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Dogma

Director: Kevin Smith


Kick-starting his career with a loose trilogy – Clerks, Mallrats and Chasing Amy – perhaps lulled Kevin Smith’s audience into a false sense of security. He seemed to be mapping out his own alternative universe, with downtown New Jersey acting as a drop-out ghetto where amiably jaded youth gathered in grocery stores, shopping malls and (when they got older) rundown bars and diners.
Dogma, however, is another world altogether. Matt Damon and Ben Affleck star as Loki and Bartleby, two fallen angels trying to get back to paradise. The portal, they claim, just happens to be under the the archway of a cathedral in – where else? – New Jersey. But if they do, the whole of history and manking will be undone. To stop them, the angel Metatron (Alan Rickman) appears before lapsed Catholic Bethany (Linda Fiorentino) in her bedroom, appoints her the saviour of the world and tells her of the dire consequences if she fails to divert them. Let me know if you need anything else, she replies.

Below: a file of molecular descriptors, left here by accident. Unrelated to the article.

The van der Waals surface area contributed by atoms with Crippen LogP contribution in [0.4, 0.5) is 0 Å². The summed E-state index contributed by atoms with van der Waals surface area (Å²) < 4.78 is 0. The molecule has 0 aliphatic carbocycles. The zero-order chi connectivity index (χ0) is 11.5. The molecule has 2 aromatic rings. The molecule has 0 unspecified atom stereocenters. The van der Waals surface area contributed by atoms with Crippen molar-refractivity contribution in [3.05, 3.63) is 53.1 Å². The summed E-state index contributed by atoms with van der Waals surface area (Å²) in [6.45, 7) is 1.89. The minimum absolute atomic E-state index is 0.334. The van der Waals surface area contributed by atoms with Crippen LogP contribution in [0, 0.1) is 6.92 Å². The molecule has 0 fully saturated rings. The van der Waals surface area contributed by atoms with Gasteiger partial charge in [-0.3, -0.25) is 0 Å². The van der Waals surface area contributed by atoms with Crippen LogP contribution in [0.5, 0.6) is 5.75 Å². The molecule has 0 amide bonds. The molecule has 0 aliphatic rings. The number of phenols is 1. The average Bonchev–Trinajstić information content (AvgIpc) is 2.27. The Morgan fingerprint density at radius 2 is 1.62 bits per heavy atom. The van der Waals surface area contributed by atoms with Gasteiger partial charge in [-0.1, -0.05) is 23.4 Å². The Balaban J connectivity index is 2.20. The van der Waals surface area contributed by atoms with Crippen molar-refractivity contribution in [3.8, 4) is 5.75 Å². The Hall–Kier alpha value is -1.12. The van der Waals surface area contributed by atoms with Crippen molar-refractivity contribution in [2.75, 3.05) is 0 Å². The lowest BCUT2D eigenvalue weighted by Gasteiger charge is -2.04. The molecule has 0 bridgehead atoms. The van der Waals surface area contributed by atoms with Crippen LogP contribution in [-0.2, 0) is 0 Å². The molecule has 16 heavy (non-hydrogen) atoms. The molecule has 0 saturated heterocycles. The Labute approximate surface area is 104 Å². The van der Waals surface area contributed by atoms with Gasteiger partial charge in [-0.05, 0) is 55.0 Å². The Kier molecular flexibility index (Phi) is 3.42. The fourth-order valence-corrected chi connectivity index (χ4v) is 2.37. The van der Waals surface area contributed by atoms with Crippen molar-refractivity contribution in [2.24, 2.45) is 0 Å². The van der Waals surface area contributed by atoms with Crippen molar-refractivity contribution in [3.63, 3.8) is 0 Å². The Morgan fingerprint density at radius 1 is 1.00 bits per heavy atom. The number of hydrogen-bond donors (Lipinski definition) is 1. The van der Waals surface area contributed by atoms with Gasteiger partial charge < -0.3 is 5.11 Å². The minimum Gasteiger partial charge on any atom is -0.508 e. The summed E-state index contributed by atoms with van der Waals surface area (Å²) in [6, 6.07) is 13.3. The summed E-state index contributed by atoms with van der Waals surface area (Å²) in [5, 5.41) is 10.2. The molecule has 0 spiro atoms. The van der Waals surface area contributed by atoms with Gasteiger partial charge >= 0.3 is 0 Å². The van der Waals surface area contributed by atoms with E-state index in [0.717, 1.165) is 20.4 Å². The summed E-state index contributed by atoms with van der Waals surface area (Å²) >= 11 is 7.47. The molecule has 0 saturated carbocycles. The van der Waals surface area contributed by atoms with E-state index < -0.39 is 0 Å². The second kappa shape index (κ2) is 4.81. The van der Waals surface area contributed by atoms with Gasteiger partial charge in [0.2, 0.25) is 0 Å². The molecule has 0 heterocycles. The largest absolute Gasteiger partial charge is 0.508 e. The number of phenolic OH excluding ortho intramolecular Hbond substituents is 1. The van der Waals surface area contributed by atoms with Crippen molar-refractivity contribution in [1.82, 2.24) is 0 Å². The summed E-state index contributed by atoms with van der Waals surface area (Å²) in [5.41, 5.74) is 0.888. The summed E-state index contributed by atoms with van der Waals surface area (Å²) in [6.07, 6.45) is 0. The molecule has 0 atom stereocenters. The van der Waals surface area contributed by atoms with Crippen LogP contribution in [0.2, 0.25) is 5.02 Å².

Although the film proved a source of unease in the States, Smith is bewildered by suggestions that Dogma is in any way sacrilegious. Predominantly, what I’ve always done is relationship movies, and this is a farce and a fantasy about the relationship with God. But no one can mistake it for any sort of tome or a text.
Instead, Smith sees it as a light-hearted attempt to represent the headache-inducing theological questions that swirl around everyone’s head at some time or another. It started with me asking some questions about my own faith. he says, but the flick doesn’t attempt to hold out answers to any of those questions. It’s meant to make you laugh.

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